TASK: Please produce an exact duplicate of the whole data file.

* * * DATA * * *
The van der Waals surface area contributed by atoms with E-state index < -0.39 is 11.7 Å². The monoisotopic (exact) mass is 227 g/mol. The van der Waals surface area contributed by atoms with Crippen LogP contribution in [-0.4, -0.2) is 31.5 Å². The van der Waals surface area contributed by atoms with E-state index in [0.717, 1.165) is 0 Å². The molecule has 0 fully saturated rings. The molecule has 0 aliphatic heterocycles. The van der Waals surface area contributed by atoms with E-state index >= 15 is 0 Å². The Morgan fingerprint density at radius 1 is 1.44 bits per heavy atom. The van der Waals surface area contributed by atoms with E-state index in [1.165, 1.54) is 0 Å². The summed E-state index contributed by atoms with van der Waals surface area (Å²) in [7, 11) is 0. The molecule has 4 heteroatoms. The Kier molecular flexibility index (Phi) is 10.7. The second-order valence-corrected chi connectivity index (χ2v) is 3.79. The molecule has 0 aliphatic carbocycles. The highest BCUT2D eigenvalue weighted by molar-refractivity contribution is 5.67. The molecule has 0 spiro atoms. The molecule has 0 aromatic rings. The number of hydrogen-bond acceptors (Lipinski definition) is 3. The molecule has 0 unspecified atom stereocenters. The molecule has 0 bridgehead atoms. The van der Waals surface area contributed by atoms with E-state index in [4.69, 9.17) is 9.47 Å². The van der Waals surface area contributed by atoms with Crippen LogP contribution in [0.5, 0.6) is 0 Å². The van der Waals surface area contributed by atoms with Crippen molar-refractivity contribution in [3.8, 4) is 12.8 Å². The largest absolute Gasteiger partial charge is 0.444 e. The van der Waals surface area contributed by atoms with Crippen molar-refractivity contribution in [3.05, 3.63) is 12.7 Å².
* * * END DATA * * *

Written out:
The van der Waals surface area contributed by atoms with E-state index < -0.39 is 11.7 Å². The monoisotopic (exact) mass is 227 g/mol. The van der Waals surface area contributed by atoms with Crippen LogP contribution in [-0.4, -0.2) is 31.5 Å². The van der Waals surface area contributed by atoms with E-state index in [0.717, 1.165) is 0 Å². The molecule has 0 fully saturated rings. The molecule has 0 aliphatic heterocycles. The van der Waals surface area contributed by atoms with E-state index >= 15 is 0 Å². The Morgan fingerprint density at radius 1 is 1.44 bits per heavy atom. The van der Waals surface area contributed by atoms with E-state index in [1.165, 1.54) is 0 Å². The summed E-state index contributed by atoms with van der Waals surface area (Å²) in [7, 11) is 0. The molecule has 4 heteroatoms. The Kier molecular flexibility index (Phi) is 10.7. The second-order valence-corrected chi connectivity index (χ2v) is 3.79. The molecule has 0 aliphatic carbocycles. The highest BCUT2D eigenvalue weighted by molar-refractivity contribution is 5.67. The molecule has 0 spiro atoms. The molecule has 0 aromatic rings. The number of hydrogen-bond acceptors (Lipinski definition) is 3. The molecule has 0 unspecified atom stereocenters. The molecule has 0 bridgehead atoms. The van der Waals surface area contributed by atoms with E-state index in [4.69, 9.17) is 9.47 Å². The van der Waals surface area contributed by atoms with Crippen LogP contribution in [0.5, 0.6) is 0 Å². The van der Waals surface area contributed by atoms with Crippen molar-refractivity contribution in [3.8, 4) is 12.8 Å². The largest absolute Gasteiger partial charge is 0.444 e. The van der Waals surface area contributed by atoms with Crippen molar-refractivity contribution in [3.05, 3.63) is 12.7 Å².